Australia to let women fight on the front line

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The Independent Online

Australia will allow women to serve in front-line combat roles for the first time, joining a handful of other countries that have removed gender restrictions in their armed forces.

The decision, which has bilateral political support, means women will be permitted to perform any role, provided they meet the physical and psychological requirements. The changes, to be phased in over the next five years, could lead to them serving in infantry combat units and special forces.

The Defence Minister, Stephen Smith, yesterday called the move "a significant and major cultural change". He said: "Once this is fully implemented, there will be no restrictions. If a woman is fully capable of doing the entrance programme for the Special Air Service or Commandos, [they can join]."

Canada, New Zealand, Denmark and Israel have already opened up combat roles to women who pass the entry tests. Britain and the US exclude women from dedicated infantry roles. In Australia, women have been barred from serving as front-line infantry and artillery soldiers, navy clearance divers, mine-disposal experts and airfield guards.

The lifting of the ban comes as Australia reviews the treatment of women in its military folllowing a number of sex scandals, including the broadcasting on Skype of a female cadet having sex with a fellow recruit at the Defence Force Academy in Canberra.

While the decision has the backing of defence force chiefs, the Australian Defence Association, an influential security think-tank, accused the government of "jumping the gun". It said that research was still under way into women's capabilities in the military.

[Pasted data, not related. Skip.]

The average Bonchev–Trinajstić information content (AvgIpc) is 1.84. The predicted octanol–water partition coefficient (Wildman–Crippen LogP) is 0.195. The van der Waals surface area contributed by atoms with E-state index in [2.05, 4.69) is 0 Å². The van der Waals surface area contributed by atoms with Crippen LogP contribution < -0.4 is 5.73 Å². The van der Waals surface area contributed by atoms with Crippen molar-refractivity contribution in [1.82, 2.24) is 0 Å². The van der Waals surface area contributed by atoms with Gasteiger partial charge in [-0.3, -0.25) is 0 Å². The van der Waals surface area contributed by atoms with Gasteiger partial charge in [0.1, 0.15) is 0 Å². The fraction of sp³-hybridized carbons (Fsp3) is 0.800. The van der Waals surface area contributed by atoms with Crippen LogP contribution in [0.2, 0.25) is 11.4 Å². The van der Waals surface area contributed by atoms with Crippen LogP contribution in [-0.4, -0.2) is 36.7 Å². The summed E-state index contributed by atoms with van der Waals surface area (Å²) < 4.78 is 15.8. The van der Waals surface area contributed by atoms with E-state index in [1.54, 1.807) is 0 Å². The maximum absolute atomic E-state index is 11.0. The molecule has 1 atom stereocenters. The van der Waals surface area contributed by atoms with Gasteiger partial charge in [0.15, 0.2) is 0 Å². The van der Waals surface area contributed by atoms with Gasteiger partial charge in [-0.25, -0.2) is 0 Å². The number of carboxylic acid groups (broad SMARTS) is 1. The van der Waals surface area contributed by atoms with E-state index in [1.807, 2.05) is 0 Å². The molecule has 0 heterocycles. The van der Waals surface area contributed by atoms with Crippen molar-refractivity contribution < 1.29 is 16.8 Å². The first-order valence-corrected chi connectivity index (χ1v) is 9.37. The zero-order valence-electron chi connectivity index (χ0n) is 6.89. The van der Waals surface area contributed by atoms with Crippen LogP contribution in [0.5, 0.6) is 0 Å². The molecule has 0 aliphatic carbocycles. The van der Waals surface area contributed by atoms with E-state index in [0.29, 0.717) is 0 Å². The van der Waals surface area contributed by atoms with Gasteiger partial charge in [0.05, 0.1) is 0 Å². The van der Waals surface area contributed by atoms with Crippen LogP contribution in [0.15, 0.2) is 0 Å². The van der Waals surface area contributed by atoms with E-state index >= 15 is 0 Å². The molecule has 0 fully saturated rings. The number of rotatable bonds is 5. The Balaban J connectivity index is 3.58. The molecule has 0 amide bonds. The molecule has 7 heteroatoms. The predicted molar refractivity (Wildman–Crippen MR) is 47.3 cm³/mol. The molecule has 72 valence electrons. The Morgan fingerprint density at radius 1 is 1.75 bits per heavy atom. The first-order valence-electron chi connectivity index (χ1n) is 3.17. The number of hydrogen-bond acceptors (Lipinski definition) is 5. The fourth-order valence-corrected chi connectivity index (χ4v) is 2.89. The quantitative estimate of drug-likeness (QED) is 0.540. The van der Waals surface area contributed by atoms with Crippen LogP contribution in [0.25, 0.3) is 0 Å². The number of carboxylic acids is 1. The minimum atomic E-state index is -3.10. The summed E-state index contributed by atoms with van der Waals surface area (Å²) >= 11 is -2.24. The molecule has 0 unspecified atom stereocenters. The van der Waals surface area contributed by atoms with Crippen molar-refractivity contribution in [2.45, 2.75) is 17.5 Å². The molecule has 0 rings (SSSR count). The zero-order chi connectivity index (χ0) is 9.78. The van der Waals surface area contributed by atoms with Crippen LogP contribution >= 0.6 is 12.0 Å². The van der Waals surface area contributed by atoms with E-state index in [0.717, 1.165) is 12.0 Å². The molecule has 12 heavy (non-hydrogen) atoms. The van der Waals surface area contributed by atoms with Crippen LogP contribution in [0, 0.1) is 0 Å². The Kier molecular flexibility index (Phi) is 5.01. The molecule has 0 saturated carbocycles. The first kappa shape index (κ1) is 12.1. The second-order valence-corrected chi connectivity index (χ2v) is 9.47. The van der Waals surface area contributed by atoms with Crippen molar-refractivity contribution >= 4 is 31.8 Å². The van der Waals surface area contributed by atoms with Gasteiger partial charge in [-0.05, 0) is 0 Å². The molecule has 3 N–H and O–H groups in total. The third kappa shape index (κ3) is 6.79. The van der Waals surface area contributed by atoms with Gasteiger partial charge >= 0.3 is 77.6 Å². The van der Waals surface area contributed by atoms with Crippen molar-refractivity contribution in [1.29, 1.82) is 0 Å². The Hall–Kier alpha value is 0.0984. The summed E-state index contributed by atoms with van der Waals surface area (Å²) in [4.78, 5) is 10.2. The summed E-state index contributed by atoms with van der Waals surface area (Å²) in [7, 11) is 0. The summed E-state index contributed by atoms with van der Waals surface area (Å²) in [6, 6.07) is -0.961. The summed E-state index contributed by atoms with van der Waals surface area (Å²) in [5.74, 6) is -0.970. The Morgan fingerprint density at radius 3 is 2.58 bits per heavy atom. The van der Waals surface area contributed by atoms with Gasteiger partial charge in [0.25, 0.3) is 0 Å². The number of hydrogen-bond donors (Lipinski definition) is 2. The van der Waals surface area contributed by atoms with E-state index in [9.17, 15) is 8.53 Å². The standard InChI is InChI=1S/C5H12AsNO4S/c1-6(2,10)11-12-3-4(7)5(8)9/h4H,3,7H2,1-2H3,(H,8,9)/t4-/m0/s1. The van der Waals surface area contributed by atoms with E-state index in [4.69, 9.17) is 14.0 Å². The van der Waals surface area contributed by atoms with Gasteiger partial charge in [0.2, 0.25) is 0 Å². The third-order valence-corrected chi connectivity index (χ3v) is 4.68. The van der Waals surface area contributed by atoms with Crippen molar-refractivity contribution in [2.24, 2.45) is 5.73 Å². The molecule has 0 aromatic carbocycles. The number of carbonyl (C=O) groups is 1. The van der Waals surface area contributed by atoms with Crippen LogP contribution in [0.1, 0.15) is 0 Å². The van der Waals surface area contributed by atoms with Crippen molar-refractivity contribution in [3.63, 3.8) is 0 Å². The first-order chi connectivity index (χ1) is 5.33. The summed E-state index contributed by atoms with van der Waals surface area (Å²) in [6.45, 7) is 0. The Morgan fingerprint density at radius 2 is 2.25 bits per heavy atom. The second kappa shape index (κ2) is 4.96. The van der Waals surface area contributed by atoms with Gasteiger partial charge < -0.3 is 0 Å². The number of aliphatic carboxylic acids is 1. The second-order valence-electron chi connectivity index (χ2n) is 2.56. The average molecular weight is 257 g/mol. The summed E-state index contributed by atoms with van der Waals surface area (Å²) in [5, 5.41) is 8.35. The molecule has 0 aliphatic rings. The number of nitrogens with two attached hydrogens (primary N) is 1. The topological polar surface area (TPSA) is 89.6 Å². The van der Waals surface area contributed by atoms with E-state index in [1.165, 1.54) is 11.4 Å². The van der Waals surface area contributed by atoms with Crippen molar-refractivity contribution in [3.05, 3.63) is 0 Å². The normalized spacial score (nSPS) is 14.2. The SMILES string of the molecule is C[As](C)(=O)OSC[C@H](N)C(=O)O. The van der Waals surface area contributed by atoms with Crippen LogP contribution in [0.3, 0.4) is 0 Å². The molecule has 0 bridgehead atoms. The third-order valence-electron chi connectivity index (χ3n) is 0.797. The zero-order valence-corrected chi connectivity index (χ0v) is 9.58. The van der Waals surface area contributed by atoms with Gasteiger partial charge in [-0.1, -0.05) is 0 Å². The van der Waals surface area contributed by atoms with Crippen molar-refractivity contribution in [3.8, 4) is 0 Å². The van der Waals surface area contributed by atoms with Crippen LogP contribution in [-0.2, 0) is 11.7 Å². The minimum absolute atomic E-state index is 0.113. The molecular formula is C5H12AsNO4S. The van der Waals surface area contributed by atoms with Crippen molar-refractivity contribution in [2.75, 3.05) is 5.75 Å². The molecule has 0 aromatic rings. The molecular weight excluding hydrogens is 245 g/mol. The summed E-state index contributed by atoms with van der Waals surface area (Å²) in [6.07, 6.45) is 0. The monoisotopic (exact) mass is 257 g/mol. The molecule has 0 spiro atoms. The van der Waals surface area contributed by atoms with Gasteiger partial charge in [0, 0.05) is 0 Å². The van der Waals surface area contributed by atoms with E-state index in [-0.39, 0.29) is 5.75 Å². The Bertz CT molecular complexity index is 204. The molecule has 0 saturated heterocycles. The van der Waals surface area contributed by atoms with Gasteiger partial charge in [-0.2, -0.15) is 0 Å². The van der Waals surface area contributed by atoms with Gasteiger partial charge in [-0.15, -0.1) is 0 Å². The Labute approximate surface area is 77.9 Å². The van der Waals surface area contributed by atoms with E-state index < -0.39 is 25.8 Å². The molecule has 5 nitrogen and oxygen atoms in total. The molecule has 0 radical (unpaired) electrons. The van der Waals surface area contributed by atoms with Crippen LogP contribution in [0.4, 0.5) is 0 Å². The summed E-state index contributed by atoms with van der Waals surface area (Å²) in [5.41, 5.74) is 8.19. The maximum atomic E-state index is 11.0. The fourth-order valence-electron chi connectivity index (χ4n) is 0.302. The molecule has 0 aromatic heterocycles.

The association's head, Neil James, told ABC radio: "The issue they don't appear to be willing to address is the risk of disproportionate casualties. Someone, is going to have to face the people of Australia and explain why we're killing our female diggers [soldiers] in larger numbers than our male diggers." Most jobs in the Australian military are already open to women, who can serve on submarines and as Air Force fighter pilots. In Afghanistan, they serve with front-line artillery units and as drone-aircraft operators. However, they are excluded from infantry combat units and special forces – representing about 7 per cent of army jobs.

The changes will be phased in gradually to ensure that female combatants have the necessary training and preparation. Currently, women fill about 10,000 of the 81,000 regular and reserve positions in the armed forces.

Mr Smith does not expect any opposition from foreign allies, including US troops serving with Australian soldiers in Afghanistan. He said the government and service chiefs saw the move as "a logical extension to the very strongly held view in Australian society that all of us are equal, irrespective of our backgrounds and irrespective of our sex".

The decision clears the way for women, in the future, to lead infantry companies and to command the military as chief of defence – a role until now confined to men.

Critics argue that biomechanical differences between the sexes mean that even physically strong women are more vulnerable in combat. Entry requirements for the SAS are particularly gruelling, involving endurance marches and mental tests over several days in the sweltering Outback, while carrying weapons, water and an 80kg pack.

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